The Baystate Objectivist

The Baystate Objectivist

Friday, August 24, 2007


A look at a neighboring community.

Despite its close proximity, I almost never go to the town of Easthampton. However I was there recently and took a few pictures, mostly in the downtown section. There are a lot of old houses, such as this one made of brick.

Here'a another colonial style home, only this one is made of wood.

I like how this store has a skirt and blouse on a pole.

There is an old cemetery within walking distance of downtown.

Some of the markers are so old you can't even read them, yet each anonymous stone still represents a human life.

In the town square there is this impressive tribute to veterans of World War II, Korea and Vietnam. I don't think there is a town in the Valley more inclined to fly flags than Easthampton, making it pretty much the opposite of Amherst in that regard. In Amherst flag waving can actually be controversial.

On the wall of Townhall is this stone slab to the veterans of the Civil War. What's interesting is how many more died of disease than in battle. (click to enlarge)

The ages are also listed, most died around twenty years old. War is sometimes necessary, but the price is always terrible - with money being the least of it.

Speaking of Amherst, one of the best known poems by the town's world famous poet Emily Dickinson is Some Keep the Sabbath by Going to Church. In this unique rendition it has been turned into a rap song. Surprisingly it works, but I wonder what Miss Emily would have thought?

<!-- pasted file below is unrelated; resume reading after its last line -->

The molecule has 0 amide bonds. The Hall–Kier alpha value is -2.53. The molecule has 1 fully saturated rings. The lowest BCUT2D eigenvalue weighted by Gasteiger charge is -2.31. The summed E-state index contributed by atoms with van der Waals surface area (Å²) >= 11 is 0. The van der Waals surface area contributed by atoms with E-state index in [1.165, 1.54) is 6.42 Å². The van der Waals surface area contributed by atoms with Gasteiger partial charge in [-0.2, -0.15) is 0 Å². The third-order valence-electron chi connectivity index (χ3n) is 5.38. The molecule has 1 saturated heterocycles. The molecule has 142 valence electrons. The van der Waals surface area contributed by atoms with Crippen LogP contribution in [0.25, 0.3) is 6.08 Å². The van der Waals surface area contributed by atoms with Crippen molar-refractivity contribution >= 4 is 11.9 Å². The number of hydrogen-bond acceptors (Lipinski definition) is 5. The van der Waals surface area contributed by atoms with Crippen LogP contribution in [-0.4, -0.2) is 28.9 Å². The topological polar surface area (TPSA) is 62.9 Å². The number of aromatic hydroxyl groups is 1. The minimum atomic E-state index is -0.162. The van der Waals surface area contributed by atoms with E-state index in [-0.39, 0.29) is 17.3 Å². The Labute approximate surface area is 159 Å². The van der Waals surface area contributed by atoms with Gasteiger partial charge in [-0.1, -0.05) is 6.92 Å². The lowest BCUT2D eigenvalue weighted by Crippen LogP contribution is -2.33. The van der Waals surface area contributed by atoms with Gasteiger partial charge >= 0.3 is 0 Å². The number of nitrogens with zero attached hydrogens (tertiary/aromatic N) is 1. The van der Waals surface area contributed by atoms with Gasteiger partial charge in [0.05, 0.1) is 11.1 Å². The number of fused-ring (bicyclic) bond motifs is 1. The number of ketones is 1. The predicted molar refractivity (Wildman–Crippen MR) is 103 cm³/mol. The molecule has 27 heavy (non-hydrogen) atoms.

LarryK4 said...

I would imagine Miss Emily, who let the simple words extraordinarily strung together tell her story without grandstanding, would not be impressed.

Yeah, Easthampton is as patriotic as a municipality can get (right up there with Hatfield).

And Easthampton was smart enough to move to a Mayor/Council government a few years ago.

Mary E.Carey said...

Nice walking tour of Easthampton.

Anonymous said...


One of my bosses at work (a restaurant in Enfield) is a guy named Tony Keough. For the longest time, I didn't even know Tony's last name until I asked him to write a recommendation for me.

Reading your blog, I came upon the name Francis Keough. Tony Keough is from West Springfield, so I thought it might be a relation of his.

Tonight at work, I asked him, "So Tony, are you related to Francis Keough?"

"I don't know anything about that," he said.


"I don't know what you're talking about," he said.

I shrugged my shoulders and went back to work. I thought I had heard the last of it, until he said: "We don't talk about Frankie."

I think that means that I hit a nerve.

Also, I think he mentioned another Keough. Do you know who he was talking about?


Anonymous said...


Yeah, I had heard before that the biggest killer during that civil war era was cholera. Pretty bad times back then. The good old days eh?

Tommy said...


Frankie has a shady cousin, and that is probably who your boss is referring to.

Dr. Sax said...

I'm not a big rap/hip hop fan, but I think it's very cool that young folks would be moved enough by her poetry to take the time to translate it into language that might touch a group of people that may otherwise have no introduction to Dickinson.